To further understand the effect of reaction conditions on the functional groups, FTIR, Raman and X-ray photoelectron spectroscopy (XPS) and were applied to investigate the structure of CQDs. The FTIR spectra of CQDs are shown in Figure 4A. The absorption peaks at 2,800–3,000 cm−1 are assigned to stretching vibrations of aliphatic C-H. The strong absorption peak at 1,610 cm−1 are in associated with stretching vibration of aromatic C=C. Compared to the oxidized coal, absorption peaks (2,800–3,000 cm−1) almost disappear in the FTIR spectra of CQDs, indicating the aliphatic carbon chains which link the crystalline carbon domains of coal have be selectively oxidized into CO2 and H2O by H2O2 (Hu et al., 2016). Besides, the peaks at 1,720 cm−1 and 1,252 cm−1 are attributed to the C=O stretching, the O-H deformation and C-O stretching of carboxylic acid, respectively, which make CQDs hydrophilic and stable dispersion in water. The Raman spectra of the as-prepared CQDs (Figure 4B) reveal a D band at 1,367 cm−1 and a G band at 1,587 cm−1, which correspond to disordered structures and graphitic structures, respectively, of carbon materials (Ding et al., 2015; Huang et al., 2020). The intensity ratio for the D to G bands can be used to reflect the level of disorder in carbon materials (Ma et al., 2019). The values of ID/IG for CQDs-N10-Y, CQDs-N20-G, and CQDs-N30-B are 0.79, 0.75, and 0.71, respectively, suggesting the as-prepared CDQs possess much more ordered graphite structures with decreasing of size of CQDs.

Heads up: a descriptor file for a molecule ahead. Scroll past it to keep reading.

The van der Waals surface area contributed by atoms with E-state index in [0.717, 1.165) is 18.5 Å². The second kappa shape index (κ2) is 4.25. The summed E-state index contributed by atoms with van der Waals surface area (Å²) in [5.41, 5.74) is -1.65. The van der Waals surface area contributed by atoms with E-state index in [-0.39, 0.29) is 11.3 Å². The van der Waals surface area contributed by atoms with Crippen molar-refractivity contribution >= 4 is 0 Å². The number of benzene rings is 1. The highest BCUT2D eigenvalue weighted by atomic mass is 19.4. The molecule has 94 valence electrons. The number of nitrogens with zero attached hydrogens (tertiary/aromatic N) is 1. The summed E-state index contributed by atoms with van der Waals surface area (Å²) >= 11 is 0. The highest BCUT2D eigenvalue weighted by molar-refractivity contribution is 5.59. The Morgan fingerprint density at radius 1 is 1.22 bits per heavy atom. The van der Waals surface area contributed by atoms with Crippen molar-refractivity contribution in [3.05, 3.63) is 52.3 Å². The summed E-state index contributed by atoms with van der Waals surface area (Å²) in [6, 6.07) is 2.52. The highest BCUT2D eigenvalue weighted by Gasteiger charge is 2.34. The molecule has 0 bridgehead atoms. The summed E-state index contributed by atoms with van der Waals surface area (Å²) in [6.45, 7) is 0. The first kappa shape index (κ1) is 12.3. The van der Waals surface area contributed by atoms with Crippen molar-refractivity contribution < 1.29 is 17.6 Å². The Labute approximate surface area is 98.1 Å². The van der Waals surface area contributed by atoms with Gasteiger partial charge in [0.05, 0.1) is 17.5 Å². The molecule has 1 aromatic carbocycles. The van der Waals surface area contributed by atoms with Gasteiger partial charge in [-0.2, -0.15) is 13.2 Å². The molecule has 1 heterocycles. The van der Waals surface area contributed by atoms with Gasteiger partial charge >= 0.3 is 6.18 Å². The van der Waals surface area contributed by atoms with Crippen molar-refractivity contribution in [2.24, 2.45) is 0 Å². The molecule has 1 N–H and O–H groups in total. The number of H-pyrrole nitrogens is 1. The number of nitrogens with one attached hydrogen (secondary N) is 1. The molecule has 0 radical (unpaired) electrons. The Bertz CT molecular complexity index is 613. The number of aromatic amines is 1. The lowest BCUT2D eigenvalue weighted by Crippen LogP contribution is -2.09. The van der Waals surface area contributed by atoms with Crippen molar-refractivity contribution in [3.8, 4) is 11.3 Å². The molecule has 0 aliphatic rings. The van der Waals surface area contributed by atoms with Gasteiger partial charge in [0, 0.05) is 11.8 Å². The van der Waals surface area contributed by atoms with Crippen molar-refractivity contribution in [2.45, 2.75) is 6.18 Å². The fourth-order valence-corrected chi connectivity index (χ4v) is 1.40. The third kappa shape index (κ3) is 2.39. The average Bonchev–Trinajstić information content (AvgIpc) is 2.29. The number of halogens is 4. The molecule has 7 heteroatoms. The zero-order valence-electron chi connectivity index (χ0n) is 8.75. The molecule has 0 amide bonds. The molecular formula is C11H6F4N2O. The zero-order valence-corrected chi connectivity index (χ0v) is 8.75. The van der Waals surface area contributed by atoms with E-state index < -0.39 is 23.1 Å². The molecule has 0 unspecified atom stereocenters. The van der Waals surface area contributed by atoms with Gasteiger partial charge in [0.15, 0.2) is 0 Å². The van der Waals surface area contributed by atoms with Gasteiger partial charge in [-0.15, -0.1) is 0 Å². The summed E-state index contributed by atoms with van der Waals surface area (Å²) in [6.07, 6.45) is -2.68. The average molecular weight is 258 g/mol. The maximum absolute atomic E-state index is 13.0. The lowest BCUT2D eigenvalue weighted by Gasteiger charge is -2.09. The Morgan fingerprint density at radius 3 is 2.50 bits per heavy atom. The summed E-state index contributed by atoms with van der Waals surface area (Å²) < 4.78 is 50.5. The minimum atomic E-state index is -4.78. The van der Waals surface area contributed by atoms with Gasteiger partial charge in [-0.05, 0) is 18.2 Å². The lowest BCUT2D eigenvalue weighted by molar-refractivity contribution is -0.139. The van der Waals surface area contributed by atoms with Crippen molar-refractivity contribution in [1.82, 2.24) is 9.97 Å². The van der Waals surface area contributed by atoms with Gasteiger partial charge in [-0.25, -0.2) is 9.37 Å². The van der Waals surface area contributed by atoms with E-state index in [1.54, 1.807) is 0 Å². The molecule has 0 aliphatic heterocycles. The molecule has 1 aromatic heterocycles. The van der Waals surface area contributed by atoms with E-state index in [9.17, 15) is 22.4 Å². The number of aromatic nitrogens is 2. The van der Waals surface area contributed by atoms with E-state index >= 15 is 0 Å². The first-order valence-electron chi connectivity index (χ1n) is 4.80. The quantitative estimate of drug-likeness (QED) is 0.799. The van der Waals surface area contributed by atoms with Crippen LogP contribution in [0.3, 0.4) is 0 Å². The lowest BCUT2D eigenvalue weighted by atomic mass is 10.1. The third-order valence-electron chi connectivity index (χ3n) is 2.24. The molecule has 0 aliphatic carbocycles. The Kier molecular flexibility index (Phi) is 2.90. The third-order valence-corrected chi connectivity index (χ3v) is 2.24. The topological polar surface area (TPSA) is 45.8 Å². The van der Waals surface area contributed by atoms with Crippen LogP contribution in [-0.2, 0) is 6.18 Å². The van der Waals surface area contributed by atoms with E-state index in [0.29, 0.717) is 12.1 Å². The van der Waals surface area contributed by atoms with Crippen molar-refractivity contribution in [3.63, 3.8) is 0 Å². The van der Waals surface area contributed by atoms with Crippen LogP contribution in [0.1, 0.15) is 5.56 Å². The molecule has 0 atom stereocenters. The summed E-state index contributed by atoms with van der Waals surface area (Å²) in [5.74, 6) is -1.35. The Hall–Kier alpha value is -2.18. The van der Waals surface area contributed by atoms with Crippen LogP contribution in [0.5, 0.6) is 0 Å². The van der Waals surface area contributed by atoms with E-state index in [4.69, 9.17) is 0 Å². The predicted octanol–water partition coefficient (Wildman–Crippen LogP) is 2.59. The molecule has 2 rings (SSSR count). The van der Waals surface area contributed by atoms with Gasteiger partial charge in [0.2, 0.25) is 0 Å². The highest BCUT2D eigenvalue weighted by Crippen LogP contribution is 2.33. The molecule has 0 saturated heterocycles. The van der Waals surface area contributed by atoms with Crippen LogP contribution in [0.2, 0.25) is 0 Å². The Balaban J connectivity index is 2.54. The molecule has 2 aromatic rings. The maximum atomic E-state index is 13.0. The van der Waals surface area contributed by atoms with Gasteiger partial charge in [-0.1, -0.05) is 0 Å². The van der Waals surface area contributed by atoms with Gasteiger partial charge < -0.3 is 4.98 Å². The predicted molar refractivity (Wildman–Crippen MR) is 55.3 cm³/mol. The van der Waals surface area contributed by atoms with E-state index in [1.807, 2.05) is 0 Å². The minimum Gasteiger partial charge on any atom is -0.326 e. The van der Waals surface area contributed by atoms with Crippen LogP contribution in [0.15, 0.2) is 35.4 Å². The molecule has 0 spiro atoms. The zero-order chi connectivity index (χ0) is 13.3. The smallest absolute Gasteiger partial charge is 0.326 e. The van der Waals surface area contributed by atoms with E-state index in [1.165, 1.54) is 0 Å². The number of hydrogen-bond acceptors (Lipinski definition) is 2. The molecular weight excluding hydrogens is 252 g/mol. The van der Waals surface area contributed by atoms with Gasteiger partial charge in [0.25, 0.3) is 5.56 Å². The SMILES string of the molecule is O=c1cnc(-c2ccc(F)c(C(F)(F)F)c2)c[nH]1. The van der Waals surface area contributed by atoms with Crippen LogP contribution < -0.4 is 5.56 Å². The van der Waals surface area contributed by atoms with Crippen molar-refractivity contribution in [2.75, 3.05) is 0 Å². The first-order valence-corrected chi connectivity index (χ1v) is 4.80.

The chemical structures at the surface of the as-prepared CQDs were further investigated by X-ray photoelectron spectroscopy (XPS) analyses. The XPS survey spectra of CQDs (Figure 5A) show that the as-prepared CQDs primarily consist of carbon and oxygen (Zhang Q. et al., 2017, 2019; Zeng et al., 2020). It can be seen that the oxygen content gradually increases from 34.4 to 42.6% with the increasing of the H2O2 concentration in Table 1, indicating the higher the concentration of H2O2, the stronger the oxidation ability, due to the increase of the number of·OH radical. As shown in Figures 5B–D, the high resolution C 1s spectra of CQDs can be conceived into four peaks at 285 eV (C-C/C = C/C-H), 286.3 eV (C-O), 287.4 eV (C = O), and 288.8 eV (COOH) (Roy et al., 2014; Shi et al., 2015; Moonrinta et al., 2018; Pacquiao et al., 2018), suggesting the presence of large quantities of oxygen-containing functional groups, especially carboxyl groups. The relative abundances of these components are summarized in Figure 5E.